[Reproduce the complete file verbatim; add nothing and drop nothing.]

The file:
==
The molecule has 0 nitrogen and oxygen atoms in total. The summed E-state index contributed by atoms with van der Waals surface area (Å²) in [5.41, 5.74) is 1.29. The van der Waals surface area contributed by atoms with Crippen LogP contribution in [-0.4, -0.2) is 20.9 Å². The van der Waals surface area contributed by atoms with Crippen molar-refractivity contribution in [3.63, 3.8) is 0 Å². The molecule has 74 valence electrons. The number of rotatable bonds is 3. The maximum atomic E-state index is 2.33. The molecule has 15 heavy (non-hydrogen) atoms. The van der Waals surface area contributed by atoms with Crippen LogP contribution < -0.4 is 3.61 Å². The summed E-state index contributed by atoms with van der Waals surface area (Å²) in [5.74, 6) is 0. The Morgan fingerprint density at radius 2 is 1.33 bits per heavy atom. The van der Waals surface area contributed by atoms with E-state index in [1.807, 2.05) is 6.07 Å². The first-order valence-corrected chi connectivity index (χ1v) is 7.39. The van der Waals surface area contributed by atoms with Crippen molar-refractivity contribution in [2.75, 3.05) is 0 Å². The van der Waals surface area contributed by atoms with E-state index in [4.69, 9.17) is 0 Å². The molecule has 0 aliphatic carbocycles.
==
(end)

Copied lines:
The molecule has 0 nitrogen and oxygen atoms in total. The summed E-state index contributed by atoms with van der Waals surface area (Å²) in [5.41, 5.74) is 1.29. The van der Waals surface area contributed by atoms with Crippen LogP contribution in [-0.4, -0.2) is 20.9 Å². The van der Waals surface area contributed by atoms with Crippen molar-refractivity contribution in [3.63, 3.8) is 0 Å². The molecule has 74 valence electrons. The number of rotatable bonds is 3. The maximum atomic E-state index is 2.33. The molecule has 15 heavy (non-hydrogen) atoms. The van der Waals surface area contributed by atoms with Crippen LogP contribution < -0.4 is 3.61 Å². The summed E-state index contributed by atoms with van der Waals surface area (Å²) in [5.74, 6) is 0. The Morgan fingerprint density at radius 2 is 1.33 bits per heavy atom. The van der Waals surface area contributed by atoms with E-state index in [1.807, 2.05) is 6.07 Å². The first-order valence-corrected chi connectivity index (χ1v) is 7.39. The van der Waals surface area contributed by atoms with Crippen molar-refractivity contribution in [2.75, 3.05) is 0 Å². The van der Waals surface area contributed by atoms with E-state index in [4.69, 9.17) is 0 Å². The molecule has 0 aliphatic carbocycles.